If you are writing a memoir, here is your first assignment.

Stay-At-Home Memoir Writing Assignment #1:

1) Take our a sheet of paper, or open up a new word processing document and bullet item list some memories that pop into your mind. No order. No reason. No justification. No clue why they may be coming to you right now—and no need to figure it out. All you’re doing is remembering.

2) List your memories with some phrase that will help you conjure them again the next time you come back to this list—Edie’s birthday party; that sunset off the balcony when Trevor came home; oatmeal in Grandma’s kitchen; the stairwell at night. Whatever.

3) Tomorrow do the same. Just list some memories—snippets of remembrance: a face laughing at a joke you once told; a shared slice of pie with a best friend one sunny afternoon when you both told secrets and giggled; that first home run you hit and the jolt of adrenaline as you raced for first base.

Ultimately, when you’ve amassed a good long list of these Shimmering Images, as I call them—shiny little memory shards—you will begin writing them. One-by-one. No order. No attempt to connect them, unless it should happen naturally. For now, just list them.

That, my friends, will get you on the path of writing your memoir, and give you a way to channel your energy and be creative.

Remember: In the end it will be the artists who tell the story of this time. Sound overblown? Just look at history. What do we remember and value above all else? What fills our museums? The creative output of generation upon generation upon generation.

 Make art. Write your memoir.

How Do You Handle Dialogue In a Memoir?

How Do You Handle Dialogue In a Memoir?

People talk. And in your memoir, even if you are the kind of writer who leans more toward the meditative/reflective style of memoir writing—at some point, your characters will open their mouths and speak. So, the question becomes: Are you allowed to invent? Obviously, you…

2020—The Year of Seeing Clearly, by Ann Carnes

2020—The Year of Seeing Clearly, by Ann Carnes

It was 1973 when Gene and I settled into a pattern of living together in my Canoga Park, California apartment where I’d lived when I was married and where my toddler son, Jim, and I continued to live after my divorce. Gene was the only…

2020—The Year of Seeing Clearly, by Ann Anderson Evans

2020—The Year of Seeing Clearly, by Ann Anderson Evans

I love men, prefer their company, and sympathize with them, maybe because I had two brothers. Men don’t have it easy—for millennia, they’ve been suffering oceans of anxiety because they had to support their families and fight our wars, but I’m a woman, and I feel as if I’ve been crawling out from under a rock over the last few decades. Our stories are finally beginning to be told well, and it’s a relief to see some sunlight.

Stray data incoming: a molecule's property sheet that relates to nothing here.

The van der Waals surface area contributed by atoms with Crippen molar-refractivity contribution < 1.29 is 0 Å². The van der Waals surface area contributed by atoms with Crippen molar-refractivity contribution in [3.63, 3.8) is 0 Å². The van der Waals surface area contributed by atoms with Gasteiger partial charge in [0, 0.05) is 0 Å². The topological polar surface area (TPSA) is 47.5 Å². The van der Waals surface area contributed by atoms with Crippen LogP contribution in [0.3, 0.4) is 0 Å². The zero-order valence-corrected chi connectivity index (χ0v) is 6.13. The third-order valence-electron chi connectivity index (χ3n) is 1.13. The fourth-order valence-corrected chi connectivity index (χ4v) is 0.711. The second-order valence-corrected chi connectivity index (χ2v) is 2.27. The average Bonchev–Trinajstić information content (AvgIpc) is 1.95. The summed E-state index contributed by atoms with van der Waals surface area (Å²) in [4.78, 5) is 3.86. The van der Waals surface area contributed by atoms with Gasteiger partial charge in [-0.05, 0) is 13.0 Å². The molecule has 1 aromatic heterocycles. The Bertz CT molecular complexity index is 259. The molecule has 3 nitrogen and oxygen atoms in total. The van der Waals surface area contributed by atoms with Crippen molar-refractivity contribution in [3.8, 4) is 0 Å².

An unexpected revelation tripped me up recently, causing me to to burst into an emotional rant, something I almost never do. A male friend confessed that he liked dressing up in women’s clothes. It was a secret that he’d shared with only a few people and he made me promise to hold his secret close.

In due time, he showed me the clothes stored in a dresser standing in an obscure corner of his attic. They reminded me of the mother in Psycho. Frills, lace, little flowers on the polyester, those small scarves we used to wear on our heads like the Queen. Even if a woman stepped out in those clothes, she would be considered an odd throwback. But hey that’s what he liked. When I asked him what had drawn him to cross dressing, he said, “I have always been curious how it would feel to be a woman.”

That’s when the rant happened.

“You think wearing frilly underwear is what it means to be a woman? It’s more like keeping blood off that underwear when you have your period, those several days every damn month, every month, where you have to go to work with cramps.  It’s having men turn glassy-eyed and dismissive when you give your opinion about the New York Knicks. But you know the worst thing? It’s not the pain of menstruation and childbirth or the denial of certain professions or jobs, it’s the torture of thanking the guy for doing the shopping, and him saying ‘you’re welcome,’ and then you go into the kitchen and find he’s left the bags of groceries on the kitchen counter for you to put away.

“Or him feeling proud of himself for emptying the dishwasher and then going out to play baseball with the kids, leaving you to sweep the porch, clean out the refrigerator, sew a button on a coat, wipe up the dog’s muddy footprints in the front hall, the dozen things that he hasn’t even noticed.

“And you’re not supposed to get angry because that would upset the relationship, so you remind him, gently, of chores, and he does them, because you told him to. He’ll comply when you give him a “honeydo” list—men giggle about honeydo lists. But why can’t they figure out what needs to be done? You’ve been at work all day and have to get up tomorrow morning, too.

“After getting angry, and cajoling, and making lists, and begging him to be more engaged, you have to give up because in the end all you feel is anger, and if that anger comes out, you’ll get divorced.

“That’s what it’s like to be a woman.

“And let me remind you that when I was a girl we had to wear girdles and stockings and we couldn’t wear pants except on weekends in the woods.”

I stopped to catch my breath, though a hundred further insults to my dignity were flooding into my brain.

My friend was fascinated. “Wow.”

“You might say that times have changed, that men are woke now, but I don’t think it’s changed so much. Women still do most of the child care even if they have a job, and they still resent it. So some women just stop doing housework altogether and that leaves the world living in shit, but that’s the only way they see to stop being pounded by resentment.”

I was finished for the moment, and I sat back and looked at my friend. He smiled and said, “I still like wearing women’s clothes,” and we laughed together.

Sometimes the world is so ungainly that laughter is the only refuge.

This post was submitted by Ann Anderson Evans, author of the award-winning Daring to Date Again: A Memoir (She Writes Press, 2014).

Stephanie Davis-Namm, Richard White, Park Plazas & Santa Fe—Why We Write Memoir: A Manifesto for 2020/The Year of Seeing Clearly

Stephanie Davis-Namm, Richard White, Park Plazas & Santa Fe—Why We Write Memoir: A Manifesto for 2020/The Year of Seeing Clearly

I often get queries about how to write a short memoir and make it worth reading. I have decided to share a gnarly situation from my own life to show you how to take the content of your day-to-day and turn it into a short…